FOOD SECURITY SPECIAL SECTION
“The real problem is that some will suffer from hunger and malnutrition while others will suffer from obesity”
The real problem for global food security is not a shortage of food. There is enough to go around, and this is likely to continue even after the world’s population exceeds 9bn. The real problem is economic access to food at a local and regional level. It is a matter of distribution and income, not agricultural production as such. This is because food is not always produced in the regions where hungry people live, and even when it is, prices are often so high that poor people cannot afford it. So the real problem for policymakers is that some people in future will be suffering from hunger and malnutrition while others will be suffering from obesity and related diseases.
The fact that hunger can exist amid plenty was amply illustrated by the tight commodity markets of 2007 and 2011 and the consequent food price spikes, which were exacerbated by policy responses. These spikes had direct, negative consequences on developing countries that depend on food imports as well as hitting the poorest households hardest. With the UN projecting the world’s population to exceed 9bn by 2050, and the fastest rate of growth expected in countries already suffering from high levels of under-nourishment, the real question is whether the international community can rise to the challenge of improving access to food for the poorest consumers, while also enabling agricultural producers in the developing markets to participate in the solution.
According to the latest FAO projections, agricultural production and demand will increase by 60% by 2050. World income is also expected to rise, but poverty will persist, resulting in low per capita food consumption and poor nutrition in some pockets of the population. In developed countries, over-consumption and food waste is likely to increase still further. For global policymakers the priorities will be to improve regional food security and nutrition, and also to support sustainable production methods.
While the agricultural sector is capable of meeting expected future demand, the historic solution of improving yields will become harder to achieve using sustainable techniques. Climate change is another variable, of course, together with the potentially disruptive trend of farmers diverting land to energy crops. Increasing the amount of land under arable production is also beset with problems. Much of the world’s “spare” land would require significant investment to bring into production, and this would be done at the expense of pasture and other uses. The available land is also concentrated in a few countries, including Brazil, China and Mozambique. Where local resource constraints are coupled with fast population growth and inadequate income opportunities, land scarcity could lead to more poverty and food insecurity.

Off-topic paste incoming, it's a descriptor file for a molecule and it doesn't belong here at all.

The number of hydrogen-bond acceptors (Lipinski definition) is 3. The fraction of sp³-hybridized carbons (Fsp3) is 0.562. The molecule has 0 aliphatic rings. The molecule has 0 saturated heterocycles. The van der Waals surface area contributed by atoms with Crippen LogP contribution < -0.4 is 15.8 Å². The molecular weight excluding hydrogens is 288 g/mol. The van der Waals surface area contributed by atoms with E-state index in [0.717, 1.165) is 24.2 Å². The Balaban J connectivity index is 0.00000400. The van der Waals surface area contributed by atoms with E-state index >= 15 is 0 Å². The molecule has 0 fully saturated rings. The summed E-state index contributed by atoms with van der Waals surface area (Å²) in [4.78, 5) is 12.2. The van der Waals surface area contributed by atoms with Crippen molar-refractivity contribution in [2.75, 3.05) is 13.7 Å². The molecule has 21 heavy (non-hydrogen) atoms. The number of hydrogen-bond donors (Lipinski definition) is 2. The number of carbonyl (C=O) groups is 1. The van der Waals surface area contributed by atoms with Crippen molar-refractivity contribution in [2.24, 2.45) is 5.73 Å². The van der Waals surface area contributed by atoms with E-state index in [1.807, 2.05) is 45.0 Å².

At a time when global food shortages are not a threat, discussions about them detract from legitimate concerns about economic access to food. It is paramount therefore that policymakers remain focused on the real issues, such as high and volatile food prices, and the need to secure adequate supplies for the expanding and increasingly urbanised populations in food-insecure countries. The transfer of technology and the application of best agricultural practices are certainly part of the solution, along with non-distorting trade policies and fair access to agricultural commodity trade.
Kostas G. Stamoulis is the Director, Agricultural Development Economics Division, Food and Agricultural Organisation (FAO)